Helen R. Jacobus
University of Manchester, UK
Richard L. Kremer studies ancient and medieval Latin astronomy, focusing especially on computational practices, astronomical tables, and instruments in both paper and brass. Part of an international team studying Alfonsine astronomy in the 14th and 15th centuries, he currently is investigating individual Latin manuscripts, looking for clues as to how earlier users performed computational and astrological tasks with their books.
Stamatina Mastorakou studies the history of science in antiquity, specifically, the history of ancient astronomy and its material culture. She focuses on popular astronomy and the first visualizations of the heavens in the Hellenistic period.
University of Zurich
Clemency Montelle is Professor in the School of Mathematics and Statistics at the University of Canterbury, Christchurch, New Zealand. She has research interests in the mathematical history of several early cultures of inquiry including Mesopotamia, Greece, India, and the Islamic Middle East.
University of Canterbury | Te Whare Wananga o Waitaha
Mathieu Ossendrijver researches the history of Mesopotamian astral science, mathematics, and other forms of scholarship, their cross-cultural transmission to Egypt and the Greco-Roman world, and the social and institutional context of ancient scholarship.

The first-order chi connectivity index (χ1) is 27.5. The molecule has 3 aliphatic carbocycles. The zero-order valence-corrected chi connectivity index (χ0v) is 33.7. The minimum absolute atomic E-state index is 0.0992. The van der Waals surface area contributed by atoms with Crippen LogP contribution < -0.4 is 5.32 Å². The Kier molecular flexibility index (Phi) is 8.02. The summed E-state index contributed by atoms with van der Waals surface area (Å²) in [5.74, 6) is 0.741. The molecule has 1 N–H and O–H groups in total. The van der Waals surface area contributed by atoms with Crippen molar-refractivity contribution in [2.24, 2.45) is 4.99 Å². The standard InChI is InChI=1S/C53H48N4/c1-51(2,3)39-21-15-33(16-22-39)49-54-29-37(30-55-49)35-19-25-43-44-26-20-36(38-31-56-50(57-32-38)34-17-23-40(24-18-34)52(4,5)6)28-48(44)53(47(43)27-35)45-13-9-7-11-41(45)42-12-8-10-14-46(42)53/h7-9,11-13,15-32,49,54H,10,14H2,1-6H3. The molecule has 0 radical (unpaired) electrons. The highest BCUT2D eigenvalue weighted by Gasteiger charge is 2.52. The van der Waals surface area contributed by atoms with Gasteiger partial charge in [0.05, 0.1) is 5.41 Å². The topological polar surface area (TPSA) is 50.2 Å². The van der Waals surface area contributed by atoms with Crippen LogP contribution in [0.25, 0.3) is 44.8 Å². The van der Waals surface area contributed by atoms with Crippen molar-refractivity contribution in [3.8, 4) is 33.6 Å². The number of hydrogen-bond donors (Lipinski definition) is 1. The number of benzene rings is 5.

Free University Berlin
Tracey E. Rihll is a historian of ancient technology and science.
Francesca Rochberg is an Assyriologist and historian of ancient astronomical sciences whose research focuses on the cultures and thought-worlds of ancient knowledge.
University of California, Berkeley
Micah Ross is interested in the history of astronomy and computation, particularly in Egypt as a location of the cultural transmission of technical terms and practices.
Alfred Schmid currently works on the “invention” of horoscopic astrology, presumably in late Ptolemaic Egypt. His other research areas include: the concept of “Nature” and its history, Greek historiography; kingship; Ancient China in comparison; Jacob Burckhardt and cultural history, Antiquity in the light of the theories of modernization.
Martin Luther University Halle-Wittenberg